During the fifteenth and sixteenth centuries, there appeared in Hebrew, addressed to a specifically Jewish audience, a number of unprecedented works in genres identical to those that non-Jewish Italian Humanists were cultivating at the time. Through a close study of these Jewish works, we will consider whether this Hebrew literature was a reflexive imitation of what was going on in the rest of Italy? If so, why? We will also pay attention to the development of Jewish Kabbalah and Messianism, and the strange occurrence of Jewish false messiahs in the Renaissance period.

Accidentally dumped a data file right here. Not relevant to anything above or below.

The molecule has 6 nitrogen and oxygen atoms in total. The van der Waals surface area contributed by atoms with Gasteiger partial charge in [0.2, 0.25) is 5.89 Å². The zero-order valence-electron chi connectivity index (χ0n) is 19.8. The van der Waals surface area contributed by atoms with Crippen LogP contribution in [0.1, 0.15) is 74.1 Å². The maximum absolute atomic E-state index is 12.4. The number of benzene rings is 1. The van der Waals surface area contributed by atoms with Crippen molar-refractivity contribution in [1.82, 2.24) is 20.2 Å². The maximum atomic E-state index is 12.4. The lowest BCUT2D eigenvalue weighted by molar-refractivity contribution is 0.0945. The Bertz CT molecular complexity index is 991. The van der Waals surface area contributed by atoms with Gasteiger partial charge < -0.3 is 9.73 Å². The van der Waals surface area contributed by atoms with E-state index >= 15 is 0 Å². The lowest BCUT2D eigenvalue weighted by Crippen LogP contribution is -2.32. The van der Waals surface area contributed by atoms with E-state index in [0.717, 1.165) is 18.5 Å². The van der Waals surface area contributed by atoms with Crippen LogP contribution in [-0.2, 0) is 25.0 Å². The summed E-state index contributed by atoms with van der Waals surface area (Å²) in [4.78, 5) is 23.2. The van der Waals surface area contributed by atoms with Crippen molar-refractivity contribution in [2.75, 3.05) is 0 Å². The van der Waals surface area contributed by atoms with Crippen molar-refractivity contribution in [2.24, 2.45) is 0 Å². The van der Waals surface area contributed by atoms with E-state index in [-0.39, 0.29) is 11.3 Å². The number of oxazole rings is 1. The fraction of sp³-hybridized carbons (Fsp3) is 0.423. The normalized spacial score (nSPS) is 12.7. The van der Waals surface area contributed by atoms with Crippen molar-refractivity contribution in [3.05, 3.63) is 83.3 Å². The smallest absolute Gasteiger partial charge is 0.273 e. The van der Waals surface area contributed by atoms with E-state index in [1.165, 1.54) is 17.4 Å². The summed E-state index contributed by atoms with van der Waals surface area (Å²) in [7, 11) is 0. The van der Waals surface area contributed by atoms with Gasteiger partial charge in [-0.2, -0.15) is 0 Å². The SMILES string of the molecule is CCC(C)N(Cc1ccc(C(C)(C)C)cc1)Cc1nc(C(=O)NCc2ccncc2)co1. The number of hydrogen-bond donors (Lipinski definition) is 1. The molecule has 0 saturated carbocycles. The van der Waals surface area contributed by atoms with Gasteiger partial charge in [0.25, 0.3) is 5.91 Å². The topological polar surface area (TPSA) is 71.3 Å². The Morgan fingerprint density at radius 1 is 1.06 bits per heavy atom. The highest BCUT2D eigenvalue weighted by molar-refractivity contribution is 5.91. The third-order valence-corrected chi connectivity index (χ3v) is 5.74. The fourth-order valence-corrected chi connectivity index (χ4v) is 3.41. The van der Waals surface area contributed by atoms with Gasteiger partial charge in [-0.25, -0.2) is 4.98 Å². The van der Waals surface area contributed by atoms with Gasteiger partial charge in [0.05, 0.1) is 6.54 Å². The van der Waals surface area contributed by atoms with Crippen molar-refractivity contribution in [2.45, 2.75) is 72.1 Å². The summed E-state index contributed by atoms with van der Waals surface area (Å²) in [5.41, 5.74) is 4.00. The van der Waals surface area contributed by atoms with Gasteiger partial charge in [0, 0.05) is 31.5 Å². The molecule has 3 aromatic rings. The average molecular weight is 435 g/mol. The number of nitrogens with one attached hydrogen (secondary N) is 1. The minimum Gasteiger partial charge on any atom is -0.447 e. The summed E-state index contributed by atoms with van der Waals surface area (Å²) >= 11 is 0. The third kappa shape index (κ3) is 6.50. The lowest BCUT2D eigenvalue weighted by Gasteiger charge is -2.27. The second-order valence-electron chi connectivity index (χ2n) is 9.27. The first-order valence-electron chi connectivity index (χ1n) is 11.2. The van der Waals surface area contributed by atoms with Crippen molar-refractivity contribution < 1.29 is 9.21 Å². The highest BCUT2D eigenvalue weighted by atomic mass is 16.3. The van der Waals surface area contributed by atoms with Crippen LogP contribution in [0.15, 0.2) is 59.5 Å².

What did the Renaissance mean to the Italian Jews of the time?
Lectures in this series will examine the internal structure of the Jewish community and the selective adoption of Renaissance intellectual development, culture and visual art. They will also show how Italian Jews were willing to share their own educational developments with the non-Jewish world and question whether Jewish women at the time were affected by the Renaissance or experienced some level of emancipation themselves.